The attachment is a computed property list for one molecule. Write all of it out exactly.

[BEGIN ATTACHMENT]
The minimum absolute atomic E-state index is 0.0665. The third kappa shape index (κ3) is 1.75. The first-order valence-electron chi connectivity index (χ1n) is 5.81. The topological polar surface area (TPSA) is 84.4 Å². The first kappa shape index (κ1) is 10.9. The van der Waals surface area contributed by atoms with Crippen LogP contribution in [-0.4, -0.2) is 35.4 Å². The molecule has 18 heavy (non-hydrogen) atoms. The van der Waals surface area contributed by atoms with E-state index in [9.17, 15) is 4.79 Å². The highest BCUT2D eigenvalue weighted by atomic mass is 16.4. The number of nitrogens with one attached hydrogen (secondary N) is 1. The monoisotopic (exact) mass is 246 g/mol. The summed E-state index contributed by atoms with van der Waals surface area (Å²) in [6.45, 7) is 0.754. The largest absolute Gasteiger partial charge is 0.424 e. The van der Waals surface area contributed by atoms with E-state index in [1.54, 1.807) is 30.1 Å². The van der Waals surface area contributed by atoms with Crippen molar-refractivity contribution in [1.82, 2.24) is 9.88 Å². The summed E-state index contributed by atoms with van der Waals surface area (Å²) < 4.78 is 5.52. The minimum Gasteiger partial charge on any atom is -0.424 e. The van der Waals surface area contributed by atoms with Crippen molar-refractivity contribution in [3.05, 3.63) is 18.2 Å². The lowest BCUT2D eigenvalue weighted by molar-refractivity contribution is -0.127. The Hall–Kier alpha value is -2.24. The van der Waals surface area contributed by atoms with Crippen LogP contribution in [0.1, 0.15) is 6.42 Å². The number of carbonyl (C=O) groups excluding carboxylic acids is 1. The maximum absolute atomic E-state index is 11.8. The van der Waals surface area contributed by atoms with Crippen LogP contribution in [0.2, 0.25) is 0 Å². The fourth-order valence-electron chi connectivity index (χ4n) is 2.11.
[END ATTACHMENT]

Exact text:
The minimum absolute atomic E-state index is 0.0665. The third kappa shape index (κ3) is 1.75. The first-order valence-electron chi connectivity index (χ1n) is 5.81. The topological polar surface area (TPSA) is 84.4 Å². The first kappa shape index (κ1) is 10.9. The van der Waals surface area contributed by atoms with Crippen LogP contribution in [-0.4, -0.2) is 35.4 Å². The molecule has 18 heavy (non-hydrogen) atoms. The van der Waals surface area contributed by atoms with E-state index in [9.17, 15) is 4.79 Å². The highest BCUT2D eigenvalue weighted by atomic mass is 16.4. The number of nitrogens with one attached hydrogen (secondary N) is 1. The monoisotopic (exact) mass is 246 g/mol. The summed E-state index contributed by atoms with van der Waals surface area (Å²) in [6.45, 7) is 0.754. The largest absolute Gasteiger partial charge is 0.424 e. The van der Waals surface area contributed by atoms with E-state index in [1.54, 1.807) is 30.1 Å². The van der Waals surface area contributed by atoms with Crippen molar-refractivity contribution in [1.82, 2.24) is 9.88 Å². The summed E-state index contributed by atoms with van der Waals surface area (Å²) < 4.78 is 5.52. The minimum Gasteiger partial charge on any atom is -0.424 e. The van der Waals surface area contributed by atoms with Crippen molar-refractivity contribution in [3.05, 3.63) is 18.2 Å². The lowest BCUT2D eigenvalue weighted by molar-refractivity contribution is -0.127. The Hall–Kier alpha value is -2.24. The van der Waals surface area contributed by atoms with Crippen LogP contribution in [0.1, 0.15) is 6.42 Å². The number of carbonyl (C=O) groups excluding carboxylic acids is 1. The maximum absolute atomic E-state index is 11.8. The van der Waals surface area contributed by atoms with Crippen LogP contribution in [0.2, 0.25) is 0 Å². The fourth-order valence-electron chi connectivity index (χ4n) is 2.11.